Jill Abramson, the ousted executive editor of the New York Times, gave the commencement speech at Wake Forest University monday and she did not shy away from referring to her firing from the newspaper last week. In her speech, Abramson did not comment on allegations her termination was connected to a confrontation she had with management after discovering she was paid less than her male predecessor, but she did vow to “remain very much a part” of the journalism industry. However, Abramson said she does not have specific plans yet.
“What’s next for me?” Abramson asked the audience of graduates. “I don’t know, so I’m in exactly the same boat as many of you.”
Abramson also discussed the future of her New York Times logo tattoo, which has been the subject of intense speculation since her firing became public last Wednesday. She said a Wake Forest student asked her Sunday night whether she would remove the tattoo in light of her departure from the paper and she gave a three word answer:
“Not a chance!”
Abramson, who described heading the Times newsroom as the “honour of my life,” began her speech with a quip about the media circus that has surrounded her since her exit from the paper.
“I think the only real news today is your graduation from this great university,” said Abramson. “I’m impressed that your achievements have attracted so much media attention.”
She went on to say her “only reluctance in showing up” was the fear the increased attention surrounding her speech would “detract attention from you, the fabulous class of 2014.”
Abramson noted her sister called her the day after she was fired to tell her their father would be “as proud” of her as he was the day she became executive editor in 2011. She continued by addressing everyone who has “been dumped,” “not gotten the job,” or was rejected from the grad school of their choice.
“You know the sting of losing or not getting something you badly want,” Abramson said. “When that happens, show what you are made of .”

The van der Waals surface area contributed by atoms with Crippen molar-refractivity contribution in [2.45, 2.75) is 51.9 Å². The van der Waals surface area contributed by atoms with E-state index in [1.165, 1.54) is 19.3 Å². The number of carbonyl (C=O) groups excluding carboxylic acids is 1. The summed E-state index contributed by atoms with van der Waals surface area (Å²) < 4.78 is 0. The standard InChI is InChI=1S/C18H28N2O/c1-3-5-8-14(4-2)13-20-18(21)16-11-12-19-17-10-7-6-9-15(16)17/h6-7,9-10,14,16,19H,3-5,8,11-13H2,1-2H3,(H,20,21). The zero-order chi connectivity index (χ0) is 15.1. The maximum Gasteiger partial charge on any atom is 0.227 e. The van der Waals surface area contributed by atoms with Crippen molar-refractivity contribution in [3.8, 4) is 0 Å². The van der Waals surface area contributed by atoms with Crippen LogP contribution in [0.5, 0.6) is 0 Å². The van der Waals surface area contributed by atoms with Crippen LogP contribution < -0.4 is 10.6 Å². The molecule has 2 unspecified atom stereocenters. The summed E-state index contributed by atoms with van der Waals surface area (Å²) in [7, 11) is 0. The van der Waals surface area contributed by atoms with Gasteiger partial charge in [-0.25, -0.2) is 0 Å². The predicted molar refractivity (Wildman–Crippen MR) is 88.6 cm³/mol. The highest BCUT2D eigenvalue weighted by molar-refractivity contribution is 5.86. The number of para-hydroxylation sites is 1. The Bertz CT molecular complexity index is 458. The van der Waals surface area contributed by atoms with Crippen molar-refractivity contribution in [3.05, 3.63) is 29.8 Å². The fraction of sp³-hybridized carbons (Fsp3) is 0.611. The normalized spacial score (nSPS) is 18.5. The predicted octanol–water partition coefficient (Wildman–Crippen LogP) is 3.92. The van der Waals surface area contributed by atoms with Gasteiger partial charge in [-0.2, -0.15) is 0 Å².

Abramson’s firing has received unusual attention after a series of reports after her departure implied her ouster was connected to her dispute over not receiving equal pay. Times management has repeatedly denied there was an issue with Abramson’s pay. Since then, other reports have emerged attributing her exit from the Times to her handling of an attempt to hire a managing editor. On Monday morning, New Yorker reporter Ken Auletta, who broke the news of Abramson’s pay dispute, appeared on the Today Show and declared, “I don’t think this is a case of sexism.”
In her speech, Abramson referenced her admiration for various women who have faced “discrimination.” She did not discuss her alleged confrontation with the Times about her salary.
She concluded by referencing the poet Robert Frost’s 1956 commencement speech at Colby College where he used “knitting” as a metaphor for various intellectual pursuits and questions he encouraged the graduates to take on in their professional lives. Abramson, whose handling of the digital aspects of the Times has been examined extensively following her firing, joked that today’s students might better understand Frost’s points if she used Tumblr as a metaphor rather than knitting.
“Today, you gorgeous, brilliant people, get on with your knitting!”
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